Woods is now able to speak with certainty – “this can’t happen again” – in part because players now own 50% of the board. Even though the board of directors has never made a decision that went against the unanimous support of the players, there have always been at least as many, if not one more, non-playing directors than there are directors- players. The members, at least on the surface, wanted a change to this system. The board of directors now has 12 members, six of whom are Tour professionals. Players also now have an important window into ongoing negotiations between the PGA Tour and outside investments.
As part of demands for Woods to join the board, Collin Neville, partner at Raine Capital, was guaranteed full access to documents and decisions made during negotiations between the PGA Tour and the Saudi PIF , as well as additional investment interest via private funds. equity companies. Neville, who manages Raine’s sports division, has overseen some of the most significant investment deals in recent sporting history, including the record sale of Chelsea Football Club and continued interest in Manchester United. He understands Woods, he understands McIlroy, he understands major investments and even understands creating a league with player equity, a rare thing in sports but one of the topics discussed in negotiations. Neville helped launch the Premier Lacrosse League in 2018, which features an equity system between players.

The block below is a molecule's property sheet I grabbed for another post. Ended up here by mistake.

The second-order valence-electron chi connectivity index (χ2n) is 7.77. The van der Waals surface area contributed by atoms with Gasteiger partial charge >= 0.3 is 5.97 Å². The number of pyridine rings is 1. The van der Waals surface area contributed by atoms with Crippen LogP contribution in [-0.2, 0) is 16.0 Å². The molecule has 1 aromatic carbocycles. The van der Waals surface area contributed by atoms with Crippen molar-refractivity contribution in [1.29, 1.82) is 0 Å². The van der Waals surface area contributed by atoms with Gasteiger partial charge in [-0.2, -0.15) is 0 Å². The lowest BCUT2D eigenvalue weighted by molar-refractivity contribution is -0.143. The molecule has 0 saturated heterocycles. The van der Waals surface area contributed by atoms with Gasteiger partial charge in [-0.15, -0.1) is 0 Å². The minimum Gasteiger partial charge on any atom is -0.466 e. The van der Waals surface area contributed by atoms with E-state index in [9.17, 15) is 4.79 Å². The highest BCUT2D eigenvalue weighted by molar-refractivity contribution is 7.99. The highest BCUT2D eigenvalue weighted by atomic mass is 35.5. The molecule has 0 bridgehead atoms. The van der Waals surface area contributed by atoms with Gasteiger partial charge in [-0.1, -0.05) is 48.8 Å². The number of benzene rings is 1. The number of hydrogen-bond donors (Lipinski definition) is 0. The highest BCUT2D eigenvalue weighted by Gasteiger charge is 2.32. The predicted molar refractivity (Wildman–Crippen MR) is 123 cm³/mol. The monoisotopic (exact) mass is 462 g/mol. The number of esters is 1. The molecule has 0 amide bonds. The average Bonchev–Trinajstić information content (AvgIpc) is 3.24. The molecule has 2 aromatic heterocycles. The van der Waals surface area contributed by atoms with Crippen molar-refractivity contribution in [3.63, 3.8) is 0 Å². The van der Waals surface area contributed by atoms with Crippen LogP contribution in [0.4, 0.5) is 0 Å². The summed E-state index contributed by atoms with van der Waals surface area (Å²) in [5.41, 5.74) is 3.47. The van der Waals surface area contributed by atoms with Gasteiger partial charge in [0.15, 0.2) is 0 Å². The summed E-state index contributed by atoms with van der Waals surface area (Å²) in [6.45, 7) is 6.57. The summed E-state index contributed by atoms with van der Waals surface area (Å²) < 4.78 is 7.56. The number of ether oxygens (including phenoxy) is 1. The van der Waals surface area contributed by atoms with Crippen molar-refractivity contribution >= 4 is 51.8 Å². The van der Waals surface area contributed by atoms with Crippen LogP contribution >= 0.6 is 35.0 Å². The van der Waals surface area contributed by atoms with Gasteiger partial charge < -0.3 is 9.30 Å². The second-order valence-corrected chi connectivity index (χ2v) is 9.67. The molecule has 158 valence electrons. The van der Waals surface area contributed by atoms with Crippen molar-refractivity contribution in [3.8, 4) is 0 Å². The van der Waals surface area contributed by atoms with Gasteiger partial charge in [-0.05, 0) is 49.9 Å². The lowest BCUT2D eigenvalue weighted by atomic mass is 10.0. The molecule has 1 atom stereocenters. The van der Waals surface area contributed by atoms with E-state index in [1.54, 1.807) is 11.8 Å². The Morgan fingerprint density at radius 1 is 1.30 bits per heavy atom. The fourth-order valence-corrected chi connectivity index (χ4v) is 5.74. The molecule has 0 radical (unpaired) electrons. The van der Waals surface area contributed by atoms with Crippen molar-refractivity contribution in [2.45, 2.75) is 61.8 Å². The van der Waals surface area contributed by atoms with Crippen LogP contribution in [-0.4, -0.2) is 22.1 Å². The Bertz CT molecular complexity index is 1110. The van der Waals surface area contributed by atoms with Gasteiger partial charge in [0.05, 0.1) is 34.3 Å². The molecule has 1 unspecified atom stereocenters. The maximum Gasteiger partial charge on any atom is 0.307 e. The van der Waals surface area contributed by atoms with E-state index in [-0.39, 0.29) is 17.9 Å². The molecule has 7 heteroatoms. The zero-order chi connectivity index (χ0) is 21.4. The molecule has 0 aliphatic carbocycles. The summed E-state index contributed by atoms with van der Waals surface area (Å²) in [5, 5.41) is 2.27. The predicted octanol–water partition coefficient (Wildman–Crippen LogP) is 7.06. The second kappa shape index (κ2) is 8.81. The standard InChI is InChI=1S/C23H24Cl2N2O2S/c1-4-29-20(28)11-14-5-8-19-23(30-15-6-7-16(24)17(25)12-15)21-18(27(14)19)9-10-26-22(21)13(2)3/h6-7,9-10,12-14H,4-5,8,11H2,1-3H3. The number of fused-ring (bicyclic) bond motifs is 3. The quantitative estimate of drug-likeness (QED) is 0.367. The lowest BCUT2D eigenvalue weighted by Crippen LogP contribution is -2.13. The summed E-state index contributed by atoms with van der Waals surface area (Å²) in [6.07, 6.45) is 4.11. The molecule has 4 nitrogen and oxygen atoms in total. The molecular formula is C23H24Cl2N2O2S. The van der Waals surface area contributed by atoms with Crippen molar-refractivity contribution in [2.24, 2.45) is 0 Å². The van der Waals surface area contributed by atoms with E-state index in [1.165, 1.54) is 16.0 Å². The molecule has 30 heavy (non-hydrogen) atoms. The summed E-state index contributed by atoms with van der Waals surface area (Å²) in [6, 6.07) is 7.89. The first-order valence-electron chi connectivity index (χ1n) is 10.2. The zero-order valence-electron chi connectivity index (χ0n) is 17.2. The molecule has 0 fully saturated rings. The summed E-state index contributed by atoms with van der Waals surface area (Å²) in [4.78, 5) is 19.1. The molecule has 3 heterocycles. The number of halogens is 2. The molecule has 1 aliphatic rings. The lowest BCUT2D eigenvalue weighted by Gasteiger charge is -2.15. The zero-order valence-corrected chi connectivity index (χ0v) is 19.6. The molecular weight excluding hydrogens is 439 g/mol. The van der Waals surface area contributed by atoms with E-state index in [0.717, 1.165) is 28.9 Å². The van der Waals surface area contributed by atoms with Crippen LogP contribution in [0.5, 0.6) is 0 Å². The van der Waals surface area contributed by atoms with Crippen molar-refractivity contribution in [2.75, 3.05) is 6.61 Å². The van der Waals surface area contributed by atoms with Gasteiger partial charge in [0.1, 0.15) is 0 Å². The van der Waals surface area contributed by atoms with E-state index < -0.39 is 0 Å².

With Neville’s oversight role, Woods’ place on the Policy Council and the belief that “Fool me once, shame on you, fool me twice, shame on me”, it is likely that Woods “cannot and will not reproduce again.” “The mandate will bear fruit.
But will a deal between the PGA Tour and Saudi PIF happen in 2023, before the New Year’s Eve deadline? Even Woods isn’t sure.
“I’m happy with the process and how it’s evolved,” he said. “We are also frustrated by the slow pace and change in governance that we want to see happen. And December 31st is approaching very quickly.